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Canadian Bar Review. Volume 45, Number 4 (1967), p. 786-830.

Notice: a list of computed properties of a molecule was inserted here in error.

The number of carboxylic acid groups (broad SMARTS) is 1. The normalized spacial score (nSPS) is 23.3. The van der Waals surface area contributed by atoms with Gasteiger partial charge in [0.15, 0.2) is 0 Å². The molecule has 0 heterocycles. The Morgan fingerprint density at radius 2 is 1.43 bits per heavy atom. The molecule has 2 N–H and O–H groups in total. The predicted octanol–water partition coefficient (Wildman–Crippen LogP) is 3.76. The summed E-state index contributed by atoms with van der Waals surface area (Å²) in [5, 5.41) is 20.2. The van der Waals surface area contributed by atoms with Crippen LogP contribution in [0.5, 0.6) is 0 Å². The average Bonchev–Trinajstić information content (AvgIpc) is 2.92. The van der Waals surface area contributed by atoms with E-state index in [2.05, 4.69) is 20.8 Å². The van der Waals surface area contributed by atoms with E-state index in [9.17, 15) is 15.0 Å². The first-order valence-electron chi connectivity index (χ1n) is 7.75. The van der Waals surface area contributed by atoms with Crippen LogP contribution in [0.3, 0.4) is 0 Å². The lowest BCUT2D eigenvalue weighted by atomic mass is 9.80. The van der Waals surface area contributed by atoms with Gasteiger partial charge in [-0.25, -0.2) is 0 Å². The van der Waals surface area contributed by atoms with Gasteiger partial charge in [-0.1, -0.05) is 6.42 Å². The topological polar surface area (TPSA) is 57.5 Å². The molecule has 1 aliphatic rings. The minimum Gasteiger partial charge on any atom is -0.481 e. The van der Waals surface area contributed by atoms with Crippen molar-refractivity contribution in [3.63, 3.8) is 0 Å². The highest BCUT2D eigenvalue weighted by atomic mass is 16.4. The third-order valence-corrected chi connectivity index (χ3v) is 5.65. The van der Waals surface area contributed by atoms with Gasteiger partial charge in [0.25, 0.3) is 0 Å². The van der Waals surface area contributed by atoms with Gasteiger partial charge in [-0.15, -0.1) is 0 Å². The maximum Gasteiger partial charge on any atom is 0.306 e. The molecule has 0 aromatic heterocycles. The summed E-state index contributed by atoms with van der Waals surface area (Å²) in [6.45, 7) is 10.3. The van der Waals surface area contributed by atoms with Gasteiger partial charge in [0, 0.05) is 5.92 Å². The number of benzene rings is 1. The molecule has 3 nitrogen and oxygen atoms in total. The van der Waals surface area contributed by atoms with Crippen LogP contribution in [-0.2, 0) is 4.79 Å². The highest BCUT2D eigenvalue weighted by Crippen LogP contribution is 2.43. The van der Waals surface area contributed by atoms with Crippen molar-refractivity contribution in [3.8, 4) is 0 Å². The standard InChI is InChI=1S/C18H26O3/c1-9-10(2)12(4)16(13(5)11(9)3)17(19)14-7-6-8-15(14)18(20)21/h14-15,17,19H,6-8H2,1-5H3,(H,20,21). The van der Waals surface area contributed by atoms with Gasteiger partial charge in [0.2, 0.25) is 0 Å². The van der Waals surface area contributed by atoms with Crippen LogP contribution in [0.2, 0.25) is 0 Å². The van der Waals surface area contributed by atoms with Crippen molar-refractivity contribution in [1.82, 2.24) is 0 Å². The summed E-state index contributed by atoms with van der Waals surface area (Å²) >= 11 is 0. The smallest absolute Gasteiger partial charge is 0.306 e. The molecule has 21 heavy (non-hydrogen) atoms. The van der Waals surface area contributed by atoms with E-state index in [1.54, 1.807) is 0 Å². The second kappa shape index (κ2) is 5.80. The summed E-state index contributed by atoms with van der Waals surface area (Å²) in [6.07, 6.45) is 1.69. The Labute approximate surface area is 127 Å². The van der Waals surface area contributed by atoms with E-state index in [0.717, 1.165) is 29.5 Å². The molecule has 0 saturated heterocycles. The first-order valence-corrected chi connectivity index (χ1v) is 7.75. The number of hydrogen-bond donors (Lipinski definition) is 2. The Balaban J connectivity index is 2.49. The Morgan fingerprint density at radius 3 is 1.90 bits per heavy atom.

By about 1900, the Canadian wage earner, no longer bound to master or landlord by criminal sanctions or seigniorial obligations, was free to sell his or her labour on the open market. As a result, the rights and duties of the Canadian worker were created not by individual contractual acts, but by a process of piecemeal public and private legislation. There is, then, an emerging “industrial citizen” whose juridical attributes may be analogised to those of citizenship generally. H.W. Arthurs traces the evolution of industrial citizenship and examines the interrelationship between government, unions and management and the corresponding benefits, burdens, freedoms and responsibilities. The kaleidoscopic nature of this pattern of rights and duties demands a protean approach on the part of judges and lawmakers in the future.

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